This brings us to the second risk of early disclosure. Most of the world applies an absolute novelty standard meaning that any pre-filing disclosure in these countries makes a patent unavailable. Germany, the United Kingdom, Japan, China, and many others are all absolute novelty countries or have very short grace periods. Even if your early disclosure falls within a grace period, you could still be barred from obtaining a patent in some of the most economically significant markets in the world.
Of course, a small inventor can’t be expected to forecast market interest around the world and file corresponding applications in each country, all before any disclosure of the invention in the U.S.. A patent application in the U.S., even a provisional application, gives you a filing date that will be honored (thank you, Paris Convention) around the world. Your U.S. filing date becomes what is known as the “effective” filing date and gives you another year to file internationally.
This isn’t to say that early disclosure cannot be a useful tool. In certain circumstances an early disclosure on your website or in an article can act as insurance against a later inventor who conceives of the same invention and beats you to the Patent Office. As the law stands, this type of “defensive disclosure” is a risky gambit.
First, such a strategy still snuffs out the possibility of foreign rights (remember those absolute novelty countries). Since you have no filing date prior to your disclosure, you lose your rights in any absolute novelty country. Second, many of the new law’s provisions remain untested and what you think is a “disclosure” or “the invention” may not be what a court thinks it is. And establishing that you were first could get complicated… and expensive. In fact, one of the motivations for changing the law in the first place was to reduce costly priority battles.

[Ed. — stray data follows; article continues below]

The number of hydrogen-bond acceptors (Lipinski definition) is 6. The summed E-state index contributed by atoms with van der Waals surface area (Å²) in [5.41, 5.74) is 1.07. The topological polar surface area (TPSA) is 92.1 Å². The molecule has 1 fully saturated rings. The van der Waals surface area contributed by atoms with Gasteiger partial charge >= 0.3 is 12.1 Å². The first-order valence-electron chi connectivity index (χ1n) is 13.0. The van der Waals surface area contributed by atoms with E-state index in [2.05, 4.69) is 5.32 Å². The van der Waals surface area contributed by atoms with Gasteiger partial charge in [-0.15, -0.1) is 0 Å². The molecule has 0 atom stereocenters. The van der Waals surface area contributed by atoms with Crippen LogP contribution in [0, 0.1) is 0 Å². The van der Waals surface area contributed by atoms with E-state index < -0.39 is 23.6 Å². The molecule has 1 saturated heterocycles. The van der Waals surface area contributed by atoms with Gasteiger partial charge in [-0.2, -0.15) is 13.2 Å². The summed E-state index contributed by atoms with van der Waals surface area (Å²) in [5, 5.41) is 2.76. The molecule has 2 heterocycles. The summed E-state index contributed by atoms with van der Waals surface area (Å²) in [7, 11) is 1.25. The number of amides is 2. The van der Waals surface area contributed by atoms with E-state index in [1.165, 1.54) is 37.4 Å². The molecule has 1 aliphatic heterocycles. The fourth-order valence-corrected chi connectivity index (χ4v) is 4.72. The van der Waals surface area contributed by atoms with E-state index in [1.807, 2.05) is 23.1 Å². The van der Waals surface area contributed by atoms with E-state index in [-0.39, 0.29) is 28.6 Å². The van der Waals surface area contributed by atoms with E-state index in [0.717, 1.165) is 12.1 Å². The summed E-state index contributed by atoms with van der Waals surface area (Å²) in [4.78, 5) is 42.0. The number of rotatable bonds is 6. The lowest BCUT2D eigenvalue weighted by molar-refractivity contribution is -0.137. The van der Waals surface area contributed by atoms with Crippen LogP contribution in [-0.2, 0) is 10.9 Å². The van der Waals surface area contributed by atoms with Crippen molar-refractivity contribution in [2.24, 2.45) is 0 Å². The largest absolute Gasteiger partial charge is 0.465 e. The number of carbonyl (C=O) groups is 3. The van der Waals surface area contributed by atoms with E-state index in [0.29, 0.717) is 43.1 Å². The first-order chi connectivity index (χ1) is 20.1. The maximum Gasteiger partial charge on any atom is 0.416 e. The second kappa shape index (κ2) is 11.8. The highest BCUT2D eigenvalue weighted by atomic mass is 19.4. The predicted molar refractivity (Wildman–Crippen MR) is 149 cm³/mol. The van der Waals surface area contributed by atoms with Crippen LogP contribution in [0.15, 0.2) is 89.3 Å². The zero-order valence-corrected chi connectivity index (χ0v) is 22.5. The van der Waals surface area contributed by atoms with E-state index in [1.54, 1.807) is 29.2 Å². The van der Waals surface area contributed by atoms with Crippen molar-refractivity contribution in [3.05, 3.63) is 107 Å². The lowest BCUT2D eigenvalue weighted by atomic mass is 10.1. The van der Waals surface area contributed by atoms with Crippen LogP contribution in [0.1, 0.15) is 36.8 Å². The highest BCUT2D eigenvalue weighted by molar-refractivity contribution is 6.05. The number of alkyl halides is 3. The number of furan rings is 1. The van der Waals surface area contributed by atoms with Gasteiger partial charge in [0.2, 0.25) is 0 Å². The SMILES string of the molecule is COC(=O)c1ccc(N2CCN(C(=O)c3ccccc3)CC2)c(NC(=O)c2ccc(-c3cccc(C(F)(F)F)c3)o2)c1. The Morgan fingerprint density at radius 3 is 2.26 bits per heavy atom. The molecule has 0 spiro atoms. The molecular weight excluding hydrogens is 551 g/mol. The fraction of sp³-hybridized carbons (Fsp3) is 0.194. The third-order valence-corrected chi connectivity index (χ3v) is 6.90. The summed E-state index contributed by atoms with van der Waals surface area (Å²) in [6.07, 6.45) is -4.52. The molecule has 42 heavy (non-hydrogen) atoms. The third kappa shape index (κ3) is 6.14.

More practically though, if you’re able to publish the invention or make a coherent disclosure, you’re probably well on your way to what’s needed for a provisional patent application, the more prudent option.
With all this in mind, what is the cautious, patent-hopeful inventor to do? File early. Filing a patent application, even a provisional application, secures your place at the Patent Office as to what was disclosed in the application. Not only does the U.S. application hold your place in line domestically, but also around the world, preserving your foreign rights, and giving you time to explore foreign opportunities. The filing protects you against the subsequent inventor as well, leaving you the Alexander Graham Bell to their Elisha Gray. Since your filing is only as good as what it discloses, the provisional should be supplemented as the concept develops beyond the original idea.
If you absolutely must make a disclosure prior to filing, protect yourself. Speak to an attorney and obtain NDAs from the participants to the disclosure. Memorialize confidentiality obligations and circumstances of the disclosure.
But when in doubt, file early and file often.